Every day since launching more than 15 years ago, we at Hackaday have been writing about amazing feats of hardware sorcery found throughout the broad community. It became
clear that readers needed a virtual place to call home, a place to document their own projects and connect with each other. So we launched the project platform Hackaday.io in 2014, and it has become the place to be if you’re into hardware hacking. The site has grown into a vibrant community of 400,000 hackers, makers, doers, and thinkers with the passion to create and share. Members can build a team, engage with the community to get help, and celebrate successes and share the pain of failure. Here are a few of the almost 30,000 projects that really show off what it is all about.
1. MUSIC, ART, AND ELECTRONICS
Creator: Kelly Heaton
Some Hackaday.io projects straddle the border between art and technology. In Nature’s Musicians, Kelly Heaton uses electronics to replicate the sounds of birds, insects, and other non-human musicians, and incorporates them into sculptures and paintings of the animals. She’ll be presenting her work at the 2019 Hackaday Superconference in November.
2. QUADRUPED ROBOTICS
Creator: Josh Pieper
Josh Pieper is working on his own open-source robotic dog, similar to the one that Boston Dynamics is now offering for sale. But since it’s open source and 3D printable, you won’t need to have a Ferrari full of cash to afford it.
3. SERVOS FROM BRUSHLESS MOTORS
Creator: Oskar Weigl
Robots like Pieper’s need a lot of power at each joint, which is where the ODrive comes in. ODrive turns hobby-grade brushless motors into high-speed, powerful servos for CNC machines, 3D printers, and the occasional robotic dog.
Oskar Weigl’s ODrive is just one of the many Hackaday.io projects that started as a Hackaday Prize entry and became a commercial product.
4. A HELPING ARM FOR THE ELDERLY
Creator: Kristjan Berce
Not every project is about building autonomous robots, of course. Embettering the world is a big motivator, too. This affordable exoskeleton arm by Kristjan Berce started as an attempt to help the elderly lift heavy objects; it too is now a 2019 Hackaday Prize entrant.
5. MAKING WHEELCHAIRS BETTER ON A BUDGET
Creator: Kate Reed
With so many people relying on wheelchairs to get around in the world, Kate Reed thought there must be a better way to power them. So she built one: the Hand Drive. It’s a wheel-mounted lever drive that’s entirely 3D printed and costs only $40 to make, making it incredibly attractive compared to commercial versions.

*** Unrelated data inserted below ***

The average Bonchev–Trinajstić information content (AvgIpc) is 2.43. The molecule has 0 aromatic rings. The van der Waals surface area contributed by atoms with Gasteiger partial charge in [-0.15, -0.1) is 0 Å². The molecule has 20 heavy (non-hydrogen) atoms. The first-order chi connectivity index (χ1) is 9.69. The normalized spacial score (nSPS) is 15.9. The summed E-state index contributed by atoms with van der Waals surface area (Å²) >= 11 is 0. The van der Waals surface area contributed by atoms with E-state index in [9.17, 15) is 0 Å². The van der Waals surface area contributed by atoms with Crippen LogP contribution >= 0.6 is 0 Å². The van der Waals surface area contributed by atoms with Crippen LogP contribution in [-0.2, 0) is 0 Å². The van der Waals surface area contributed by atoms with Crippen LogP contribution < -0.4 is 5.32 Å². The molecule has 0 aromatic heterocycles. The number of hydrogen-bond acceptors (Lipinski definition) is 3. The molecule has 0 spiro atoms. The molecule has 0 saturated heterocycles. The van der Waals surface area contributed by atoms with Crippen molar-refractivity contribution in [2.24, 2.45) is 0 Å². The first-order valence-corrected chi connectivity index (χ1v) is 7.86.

6. TINY FPV BOTS FOR FUN AND LEARNING
Creator: Max Kern
Speaking of the Hackaday Prize, here’s an entry from the 2017 edition of the annual contest: ZeroBot. Max Kern’s tiny, simple robot can be almost entirely 3D printed, and it makes a great weekend project to get kids interested in robotics. A newer version, powered by an ESP32 and with low-latency FPV video, was also a submission in the 2019 Hackaday Prize. We love seeing designs refined and projects improved over the years.
7. A DIFFERENT KIND OF 3D PRINTING
Creator: Yvo de Haas
Hackaday.io was big into 3D printing long before 3D printing was cool. And while you can now buy a 3D printer anywhere, our members are still pushing the envelope with new methods of additive manufacturing. The Oasis 3DP by Yvo de Haas is a binder-jetting printer that uses recycled inkjet cartridges to shoot a binding fluid onto a thin layer of powdered gypsum. The early prototype shows a lot of promise.
8. BRINGING SATELLITE TRACKING DOWN TO EARTH
Creator: Pierros Papadeas
And finally, no Hackaday.io greatest hits list would be complete without a nod to SatNOGS, the Satellite Network of Ground Stations. SatNOGS won our first-ever Hackaday Prize in 2014, and while Pierros Papadeas and the SatNOGS team elected not to take the trip to space offered as a prize, they did manage to turn a lot of eyes — and antennas — skyward. SatNOGS has built out an extensive platform for tying together DIY satellite ground stations, which provides tracking data for hundreds of satellites.
THE HACKADAY PRIZE AND THE SUPERCONFERENCE
Launched in 2014 along with Hackaday.io, the Hackaday Prize has been a clarion call to hackers everywhere to put their skills to the test against the best in the world. Although the Prize differs every year in terms of theme, milestones, and requirements, it’s always announced in the spring and runs through November. And the awards are substantial: We offered a trip to space for the first Hackaday Prize in 2014, and have settled on more cash prizes and perks since then. This year’s grand prize is $125,000 and a residency at the design lab of Supplyframe, our parent company. The best entry from five categories will also win $10,000 each, and five honorable mention entries will get $3,000 a piece.
The Prize challenges hackers to create a project on Hackaday.io, assemble a team, and document progress as the year goes on. Entries are judged by the quality of the build, the impact of the project, how it addresses the theme of the Prize, and the quality of documentation. Winners are announced at the Hackaday Superconference in Pasadena, the premiere event of the hardware hacking year. The Superconference is where our community goes to connect, learn, engage, and network, while they’re not diving into workshops or kicking back at one of the many social events.